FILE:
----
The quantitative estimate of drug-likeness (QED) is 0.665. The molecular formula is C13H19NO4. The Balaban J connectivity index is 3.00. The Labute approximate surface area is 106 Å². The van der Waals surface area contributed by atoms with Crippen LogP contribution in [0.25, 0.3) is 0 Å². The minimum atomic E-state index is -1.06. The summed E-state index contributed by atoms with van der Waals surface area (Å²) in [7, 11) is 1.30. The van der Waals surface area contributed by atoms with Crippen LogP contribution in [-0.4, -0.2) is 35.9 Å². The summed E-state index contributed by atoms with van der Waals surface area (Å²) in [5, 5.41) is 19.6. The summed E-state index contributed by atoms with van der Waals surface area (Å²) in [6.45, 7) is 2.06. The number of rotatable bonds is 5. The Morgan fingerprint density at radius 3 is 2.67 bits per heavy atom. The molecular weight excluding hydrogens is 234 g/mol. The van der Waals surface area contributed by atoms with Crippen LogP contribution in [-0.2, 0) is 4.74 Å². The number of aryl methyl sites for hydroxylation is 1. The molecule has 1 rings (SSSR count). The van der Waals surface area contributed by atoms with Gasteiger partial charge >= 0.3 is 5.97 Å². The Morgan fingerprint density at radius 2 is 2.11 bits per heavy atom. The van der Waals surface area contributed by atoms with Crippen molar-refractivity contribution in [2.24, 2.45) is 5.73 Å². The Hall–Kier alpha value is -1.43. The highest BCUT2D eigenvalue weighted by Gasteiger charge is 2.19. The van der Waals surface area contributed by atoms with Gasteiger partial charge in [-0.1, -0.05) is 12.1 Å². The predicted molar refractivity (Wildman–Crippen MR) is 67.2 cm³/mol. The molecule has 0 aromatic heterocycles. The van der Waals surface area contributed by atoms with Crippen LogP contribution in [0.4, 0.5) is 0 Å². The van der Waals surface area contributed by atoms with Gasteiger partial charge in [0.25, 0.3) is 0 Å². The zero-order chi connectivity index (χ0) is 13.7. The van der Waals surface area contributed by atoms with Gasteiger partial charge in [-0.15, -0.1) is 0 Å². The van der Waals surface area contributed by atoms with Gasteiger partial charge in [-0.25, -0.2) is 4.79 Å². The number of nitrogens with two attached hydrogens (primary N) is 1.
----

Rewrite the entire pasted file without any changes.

The quantitative estimate of drug-likeness (QED) is 0.665. The molecular formula is C13H19NO4. The Balaban J connectivity index is 3.00. The Labute approximate surface area is 106 Å². The van der Waals surface area contributed by atoms with Crippen LogP contribution in [0.25, 0.3) is 0 Å². The minimum atomic E-state index is -1.06. The summed E-state index contributed by atoms with van der Waals surface area (Å²) in [7, 11) is 1.30. The van der Waals surface area contributed by atoms with Crippen LogP contribution in [-0.4, -0.2) is 35.9 Å². The summed E-state index contributed by atoms with van der Waals surface area (Å²) in [5, 5.41) is 19.6. The summed E-state index contributed by atoms with van der Waals surface area (Å²) in [6.45, 7) is 2.06. The number of rotatable bonds is 5. The Morgan fingerprint density at radius 3 is 2.67 bits per heavy atom. The molecular weight excluding hydrogens is 234 g/mol. The van der Waals surface area contributed by atoms with Crippen LogP contribution in [-0.2, 0) is 4.74 Å². The number of aryl methyl sites for hydroxylation is 1. The molecule has 1 rings (SSSR count). The van der Waals surface area contributed by atoms with Gasteiger partial charge >= 0.3 is 5.97 Å². The Morgan fingerprint density at radius 2 is 2.11 bits per heavy atom. The van der Waals surface area contributed by atoms with Crippen molar-refractivity contribution in [2.24, 2.45) is 5.73 Å². The Hall–Kier alpha value is -1.43. The highest BCUT2D eigenvalue weighted by Gasteiger charge is 2.19. The van der Waals surface area contributed by atoms with Gasteiger partial charge in [-0.1, -0.05) is 12.1 Å². The predicted molar refractivity (Wildman–Crippen MR) is 67.2 cm³/mol. The molecule has 0 aromatic heterocycles. The van der Waals surface area contributed by atoms with Crippen LogP contribution in [0.4, 0.5) is 0 Å². The van der Waals surface area contributed by atoms with Gasteiger partial charge in [0.25, 0.3) is 0 Å². The zero-order chi connectivity index (χ0) is 13.7. The van der Waals surface area contributed by atoms with Gasteiger partial charge in [-0.15, -0.1) is 0 Å². The van der Waals surface area contributed by atoms with Gasteiger partial charge in [-0.25, -0.2) is 4.79 Å². The number of nitrogens with two attached hydrogens (primary N) is 1.